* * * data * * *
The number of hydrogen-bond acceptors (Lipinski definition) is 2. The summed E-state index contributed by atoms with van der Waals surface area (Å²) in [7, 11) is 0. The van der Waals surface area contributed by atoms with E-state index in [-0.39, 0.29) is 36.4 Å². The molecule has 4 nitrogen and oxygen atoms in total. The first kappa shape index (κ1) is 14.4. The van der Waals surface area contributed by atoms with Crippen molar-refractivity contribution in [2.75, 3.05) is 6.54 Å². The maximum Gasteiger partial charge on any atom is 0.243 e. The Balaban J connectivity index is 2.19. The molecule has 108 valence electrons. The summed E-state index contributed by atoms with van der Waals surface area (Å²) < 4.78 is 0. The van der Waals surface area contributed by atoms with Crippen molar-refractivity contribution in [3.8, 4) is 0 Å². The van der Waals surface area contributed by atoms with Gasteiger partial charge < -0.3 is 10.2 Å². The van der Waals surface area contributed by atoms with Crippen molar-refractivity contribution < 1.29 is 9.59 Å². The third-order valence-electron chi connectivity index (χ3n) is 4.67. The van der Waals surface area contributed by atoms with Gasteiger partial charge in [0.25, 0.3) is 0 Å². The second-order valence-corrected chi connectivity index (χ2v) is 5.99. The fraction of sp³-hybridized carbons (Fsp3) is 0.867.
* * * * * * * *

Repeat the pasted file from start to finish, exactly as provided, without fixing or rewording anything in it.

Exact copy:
The number of hydrogen-bond acceptors (Lipinski definition) is 2. The summed E-state index contributed by atoms with van der Waals surface area (Å²) in [7, 11) is 0. The van der Waals surface area contributed by atoms with E-state index in [-0.39, 0.29) is 36.4 Å². The molecule has 4 nitrogen and oxygen atoms in total. The first kappa shape index (κ1) is 14.4. The van der Waals surface area contributed by atoms with Crippen molar-refractivity contribution in [2.75, 3.05) is 6.54 Å². The maximum Gasteiger partial charge on any atom is 0.243 e. The Balaban J connectivity index is 2.19. The molecule has 108 valence electrons. The summed E-state index contributed by atoms with van der Waals surface area (Å²) < 4.78 is 0. The van der Waals surface area contributed by atoms with Crippen molar-refractivity contribution in [3.8, 4) is 0 Å². The van der Waals surface area contributed by atoms with Gasteiger partial charge < -0.3 is 10.2 Å². The van der Waals surface area contributed by atoms with Crippen molar-refractivity contribution < 1.29 is 9.59 Å². The third-order valence-electron chi connectivity index (χ3n) is 4.67. The van der Waals surface area contributed by atoms with Gasteiger partial charge in [0.25, 0.3) is 0 Å². The second-order valence-corrected chi connectivity index (χ2v) is 5.99. The fraction of sp³-hybridized carbons (Fsp3) is 0.867.